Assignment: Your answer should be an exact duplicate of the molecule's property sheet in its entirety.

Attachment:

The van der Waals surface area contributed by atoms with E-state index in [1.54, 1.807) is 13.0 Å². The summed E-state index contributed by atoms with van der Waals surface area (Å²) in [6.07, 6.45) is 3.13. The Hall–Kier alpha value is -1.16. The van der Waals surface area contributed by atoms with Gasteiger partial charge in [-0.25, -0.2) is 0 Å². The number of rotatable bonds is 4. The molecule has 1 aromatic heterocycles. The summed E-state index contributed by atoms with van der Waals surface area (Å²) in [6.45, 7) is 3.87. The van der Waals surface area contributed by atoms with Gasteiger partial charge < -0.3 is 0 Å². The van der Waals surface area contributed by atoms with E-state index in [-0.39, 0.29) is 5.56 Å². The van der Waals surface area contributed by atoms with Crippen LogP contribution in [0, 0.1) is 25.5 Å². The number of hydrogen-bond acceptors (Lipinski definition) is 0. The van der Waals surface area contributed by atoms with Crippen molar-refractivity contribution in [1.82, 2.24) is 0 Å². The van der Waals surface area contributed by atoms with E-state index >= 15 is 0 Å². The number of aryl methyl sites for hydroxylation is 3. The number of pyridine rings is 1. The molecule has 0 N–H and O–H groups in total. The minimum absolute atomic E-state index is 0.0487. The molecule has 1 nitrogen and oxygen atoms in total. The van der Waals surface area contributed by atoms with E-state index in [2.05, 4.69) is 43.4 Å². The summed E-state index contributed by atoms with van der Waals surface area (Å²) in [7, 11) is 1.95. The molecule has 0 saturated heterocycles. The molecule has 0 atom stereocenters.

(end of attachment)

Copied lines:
The van der Waals surface area contributed by atoms with E-state index in [1.54, 1.807) is 13.0 Å². The summed E-state index contributed by atoms with van der Waals surface area (Å²) in [6.07, 6.45) is 3.13. The Hall–Kier alpha value is -1.16. The van der Waals surface area contributed by atoms with Gasteiger partial charge in [-0.25, -0.2) is 0 Å². The number of rotatable bonds is 4. The molecule has 1 aromatic heterocycles. The summed E-state index contributed by atoms with van der Waals surface area (Å²) in [6.45, 7) is 3.87. The van der Waals surface area contributed by atoms with Gasteiger partial charge < -0.3 is 0 Å². The van der Waals surface area contributed by atoms with E-state index in [-0.39, 0.29) is 5.56 Å². The van der Waals surface area contributed by atoms with Crippen LogP contribution in [0, 0.1) is 25.5 Å². The number of hydrogen-bond acceptors (Lipinski definition) is 0. The van der Waals surface area contributed by atoms with Crippen molar-refractivity contribution in [1.82, 2.24) is 0 Å². The van der Waals surface area contributed by atoms with E-state index >= 15 is 0 Å². The number of aryl methyl sites for hydroxylation is 3. The number of pyridine rings is 1. The molecule has 0 N–H and O–H groups in total. The minimum absolute atomic E-state index is 0.0487. The molecule has 1 nitrogen and oxygen atoms in total. The van der Waals surface area contributed by atoms with E-state index in [2.05, 4.69) is 43.4 Å². The summed E-state index contributed by atoms with van der Waals surface area (Å²) in [7, 11) is 1.95. The molecule has 0 saturated heterocycles. The molecule has 0 atom stereocenters.